When we think of bunions, we think of our grandmothers with the worst feet we’ve ever seen. This may be passed down to the next generation, but few realize that bunions can occur in children. This is called juvenile hallux valgus and is more frequent than you think.
Bunions are most commonly inherited. The foot type that causes the deformity is passed down through the generations and can be seen as early as the age of 6. This is when the bones of the arch have fully formed and children are continuing to do more things like run, jump and play.
The deformity is a bump seen at the big toe joint that can be painful with tight shoes or no shoes at all. It can also be painful with increased activity and often barefoot walking causes arch pain or ball of foot pain because of the improper mechanics causing the bunion to form.
So how do you know if your child has a bunion? If you see a bump, most likely that’s what it is. But your best option is to have them evaluated by a foot and ankle specialist who is trained to diagnosis this condition. Xrays should be performed to see if the bones are growing properly. A biomechanical exam will show why the bunion is forming.
Most of the time treatment begins with conservative care and orthotics at this age are a requirement. Custom orthotics can reduce excessive motion in joints causing the deformity and significantly slow the progression at times preventing surgery. Better shoe gear is important as well. Our teenage girl population right now prefers to wear either dance slippers or high heeled shoes, both of which are contributing factors to the deformities worsening often needing surgery. So just wearing a good shoe can mean a world of difference.
But there are times when the bunion requires surgery. This again is seen most commonly in the pre-teen to teen years. We perform surgery in this age group with there is pain that limits their daily activity or the bunion is so large they cannot find shoes that fit or wear shoes comfortably. In the adult population, we have a wide variety of surgical options to choose from when it comes to bunion surgery depending on age, lifestyle and size of deformity. But when we talk about adolescents, the best option is a procedure called a Lapidus. This is a fusion of the first metatarsal cuneiform joint (joint at the base of the 1st metatarsal in the arch area) and repositioning of the big toe with removal of the “bump”. This requires 6 weeks of non-weightbearing in a cast, then progressing to full weight bearing in a tennis shoe over the next 4 weeks.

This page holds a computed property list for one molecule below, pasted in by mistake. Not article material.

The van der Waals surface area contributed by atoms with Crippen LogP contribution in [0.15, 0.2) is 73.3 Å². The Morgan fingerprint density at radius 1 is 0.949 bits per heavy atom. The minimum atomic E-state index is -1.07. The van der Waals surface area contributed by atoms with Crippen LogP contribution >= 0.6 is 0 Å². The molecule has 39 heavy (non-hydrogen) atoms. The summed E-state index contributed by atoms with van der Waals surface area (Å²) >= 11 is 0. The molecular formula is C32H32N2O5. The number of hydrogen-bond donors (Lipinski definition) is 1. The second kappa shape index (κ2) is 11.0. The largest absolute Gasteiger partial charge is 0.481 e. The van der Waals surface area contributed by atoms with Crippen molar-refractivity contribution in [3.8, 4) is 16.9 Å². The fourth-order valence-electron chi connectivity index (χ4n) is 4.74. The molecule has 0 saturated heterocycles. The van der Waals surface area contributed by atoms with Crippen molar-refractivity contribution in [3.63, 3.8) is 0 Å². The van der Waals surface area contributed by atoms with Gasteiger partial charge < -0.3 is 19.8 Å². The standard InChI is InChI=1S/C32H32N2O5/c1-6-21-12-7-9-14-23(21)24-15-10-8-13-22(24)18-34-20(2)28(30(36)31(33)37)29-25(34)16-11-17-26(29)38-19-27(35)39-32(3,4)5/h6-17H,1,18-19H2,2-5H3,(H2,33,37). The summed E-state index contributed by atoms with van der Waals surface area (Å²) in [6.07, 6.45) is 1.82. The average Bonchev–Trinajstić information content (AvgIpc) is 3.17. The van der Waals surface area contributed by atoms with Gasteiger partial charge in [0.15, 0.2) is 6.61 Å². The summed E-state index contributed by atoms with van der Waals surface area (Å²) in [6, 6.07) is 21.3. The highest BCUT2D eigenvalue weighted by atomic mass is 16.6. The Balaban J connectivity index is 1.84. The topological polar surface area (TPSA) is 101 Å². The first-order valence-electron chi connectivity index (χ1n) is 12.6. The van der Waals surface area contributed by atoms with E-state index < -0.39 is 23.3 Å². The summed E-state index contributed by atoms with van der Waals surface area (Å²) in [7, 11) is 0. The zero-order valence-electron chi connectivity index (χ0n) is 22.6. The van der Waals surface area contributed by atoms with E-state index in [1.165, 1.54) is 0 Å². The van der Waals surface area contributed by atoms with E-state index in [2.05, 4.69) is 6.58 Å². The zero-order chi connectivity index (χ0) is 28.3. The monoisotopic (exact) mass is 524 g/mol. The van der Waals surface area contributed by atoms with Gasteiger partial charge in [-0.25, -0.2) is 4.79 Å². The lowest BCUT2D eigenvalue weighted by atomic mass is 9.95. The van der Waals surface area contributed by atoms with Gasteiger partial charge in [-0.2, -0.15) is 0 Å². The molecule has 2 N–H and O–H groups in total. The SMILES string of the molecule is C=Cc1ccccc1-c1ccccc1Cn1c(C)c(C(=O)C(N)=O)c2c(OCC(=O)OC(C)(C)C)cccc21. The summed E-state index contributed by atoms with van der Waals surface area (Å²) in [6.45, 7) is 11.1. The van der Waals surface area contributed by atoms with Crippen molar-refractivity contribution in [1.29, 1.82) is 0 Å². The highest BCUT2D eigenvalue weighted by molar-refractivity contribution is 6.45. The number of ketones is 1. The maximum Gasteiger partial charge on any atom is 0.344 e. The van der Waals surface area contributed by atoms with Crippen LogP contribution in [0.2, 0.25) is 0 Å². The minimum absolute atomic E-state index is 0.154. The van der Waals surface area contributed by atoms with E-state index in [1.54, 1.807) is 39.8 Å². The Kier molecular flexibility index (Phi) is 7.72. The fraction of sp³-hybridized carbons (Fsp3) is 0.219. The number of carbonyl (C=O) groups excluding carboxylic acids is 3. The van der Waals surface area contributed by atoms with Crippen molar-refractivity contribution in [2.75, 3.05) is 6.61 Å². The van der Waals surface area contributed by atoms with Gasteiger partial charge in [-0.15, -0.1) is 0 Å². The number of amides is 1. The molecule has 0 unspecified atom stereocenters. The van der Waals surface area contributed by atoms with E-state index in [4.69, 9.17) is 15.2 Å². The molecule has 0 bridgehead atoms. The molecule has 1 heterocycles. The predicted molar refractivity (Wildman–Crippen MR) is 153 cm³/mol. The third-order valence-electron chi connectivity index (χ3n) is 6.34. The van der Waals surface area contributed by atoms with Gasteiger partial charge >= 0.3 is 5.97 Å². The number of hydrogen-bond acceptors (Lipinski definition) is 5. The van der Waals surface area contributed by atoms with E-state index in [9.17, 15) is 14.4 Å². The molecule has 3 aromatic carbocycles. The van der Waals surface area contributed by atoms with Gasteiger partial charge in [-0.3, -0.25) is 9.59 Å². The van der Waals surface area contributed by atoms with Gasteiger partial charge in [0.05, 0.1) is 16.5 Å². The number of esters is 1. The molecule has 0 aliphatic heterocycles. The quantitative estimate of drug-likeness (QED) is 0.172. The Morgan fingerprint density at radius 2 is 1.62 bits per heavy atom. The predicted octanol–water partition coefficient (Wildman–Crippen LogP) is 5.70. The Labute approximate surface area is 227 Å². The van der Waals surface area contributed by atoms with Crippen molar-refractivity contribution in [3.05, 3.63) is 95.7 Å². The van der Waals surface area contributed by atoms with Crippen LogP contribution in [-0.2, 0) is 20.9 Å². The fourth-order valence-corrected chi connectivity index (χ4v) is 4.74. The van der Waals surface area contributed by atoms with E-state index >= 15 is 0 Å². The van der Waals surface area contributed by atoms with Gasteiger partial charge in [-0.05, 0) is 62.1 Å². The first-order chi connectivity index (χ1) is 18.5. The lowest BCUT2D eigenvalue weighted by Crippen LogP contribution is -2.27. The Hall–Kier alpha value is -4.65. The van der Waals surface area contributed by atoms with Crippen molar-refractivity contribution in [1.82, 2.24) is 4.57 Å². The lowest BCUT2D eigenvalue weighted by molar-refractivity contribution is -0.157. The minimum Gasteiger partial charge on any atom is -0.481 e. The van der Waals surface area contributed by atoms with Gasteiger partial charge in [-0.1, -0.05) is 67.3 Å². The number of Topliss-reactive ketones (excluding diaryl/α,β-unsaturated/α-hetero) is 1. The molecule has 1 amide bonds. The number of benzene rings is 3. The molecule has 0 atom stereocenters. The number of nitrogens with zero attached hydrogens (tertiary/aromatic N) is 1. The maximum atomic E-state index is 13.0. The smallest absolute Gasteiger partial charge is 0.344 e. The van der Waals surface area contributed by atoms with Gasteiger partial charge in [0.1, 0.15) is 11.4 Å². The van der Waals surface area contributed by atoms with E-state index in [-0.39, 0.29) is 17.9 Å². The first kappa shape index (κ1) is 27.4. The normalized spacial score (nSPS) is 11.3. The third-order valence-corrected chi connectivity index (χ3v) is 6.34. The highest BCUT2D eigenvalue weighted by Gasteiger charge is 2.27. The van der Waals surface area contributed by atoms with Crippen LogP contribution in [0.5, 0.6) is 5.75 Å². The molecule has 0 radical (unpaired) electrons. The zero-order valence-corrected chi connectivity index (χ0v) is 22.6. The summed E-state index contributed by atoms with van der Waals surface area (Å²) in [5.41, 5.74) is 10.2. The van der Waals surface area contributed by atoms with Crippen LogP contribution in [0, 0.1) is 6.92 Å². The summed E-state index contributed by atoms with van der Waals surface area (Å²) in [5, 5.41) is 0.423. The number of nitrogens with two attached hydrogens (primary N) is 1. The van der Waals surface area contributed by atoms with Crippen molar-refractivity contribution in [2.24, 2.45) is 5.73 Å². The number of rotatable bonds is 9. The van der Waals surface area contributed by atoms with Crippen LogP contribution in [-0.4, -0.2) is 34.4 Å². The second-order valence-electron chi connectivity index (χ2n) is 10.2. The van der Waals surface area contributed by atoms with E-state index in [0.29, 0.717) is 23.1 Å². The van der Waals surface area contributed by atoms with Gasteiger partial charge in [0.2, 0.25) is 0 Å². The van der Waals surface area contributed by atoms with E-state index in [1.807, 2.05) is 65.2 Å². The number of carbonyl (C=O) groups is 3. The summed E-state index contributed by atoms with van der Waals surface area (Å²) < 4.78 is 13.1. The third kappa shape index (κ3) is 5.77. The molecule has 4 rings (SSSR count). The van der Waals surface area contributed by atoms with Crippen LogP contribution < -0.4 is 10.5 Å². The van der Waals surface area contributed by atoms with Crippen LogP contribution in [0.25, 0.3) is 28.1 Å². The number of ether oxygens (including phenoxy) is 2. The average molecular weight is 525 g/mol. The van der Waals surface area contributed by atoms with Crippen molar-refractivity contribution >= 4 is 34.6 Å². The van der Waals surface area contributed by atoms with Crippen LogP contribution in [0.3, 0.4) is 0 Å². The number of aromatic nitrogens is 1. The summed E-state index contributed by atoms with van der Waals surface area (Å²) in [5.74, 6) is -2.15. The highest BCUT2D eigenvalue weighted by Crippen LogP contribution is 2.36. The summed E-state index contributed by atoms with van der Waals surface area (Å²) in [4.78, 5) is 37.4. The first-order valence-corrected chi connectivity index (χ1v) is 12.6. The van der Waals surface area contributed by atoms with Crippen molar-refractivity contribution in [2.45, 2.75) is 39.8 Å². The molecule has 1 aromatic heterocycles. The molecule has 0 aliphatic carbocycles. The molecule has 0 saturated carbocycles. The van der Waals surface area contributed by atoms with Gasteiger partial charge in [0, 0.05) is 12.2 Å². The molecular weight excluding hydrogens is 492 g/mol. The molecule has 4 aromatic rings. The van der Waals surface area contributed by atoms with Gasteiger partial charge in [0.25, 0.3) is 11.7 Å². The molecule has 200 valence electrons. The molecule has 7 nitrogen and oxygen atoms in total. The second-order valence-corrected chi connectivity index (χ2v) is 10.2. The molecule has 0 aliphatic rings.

So why not just take the bump off and move the toe back where it’s supposed to be? Well, the reason they have the bunion in 99% of the cases is excessive motion of the first metatarsal cuneiform joint. If this is not addressed and motion prevented, recurrence of the bunion is almost guaranteed and can happen as quickly as a year. If your child has to undergo surgery for bunions, then the best option is to prevent this deformity from returning in the future. With the lapidus procedure, once they have returned to tennis shoes and the bone has healed, they can return to all activity including running and jumping.
If you think your child may have this deformity or this runs in your family and you want to know if it can be prevented, please bring them in for an evaluation. And the sooner the better!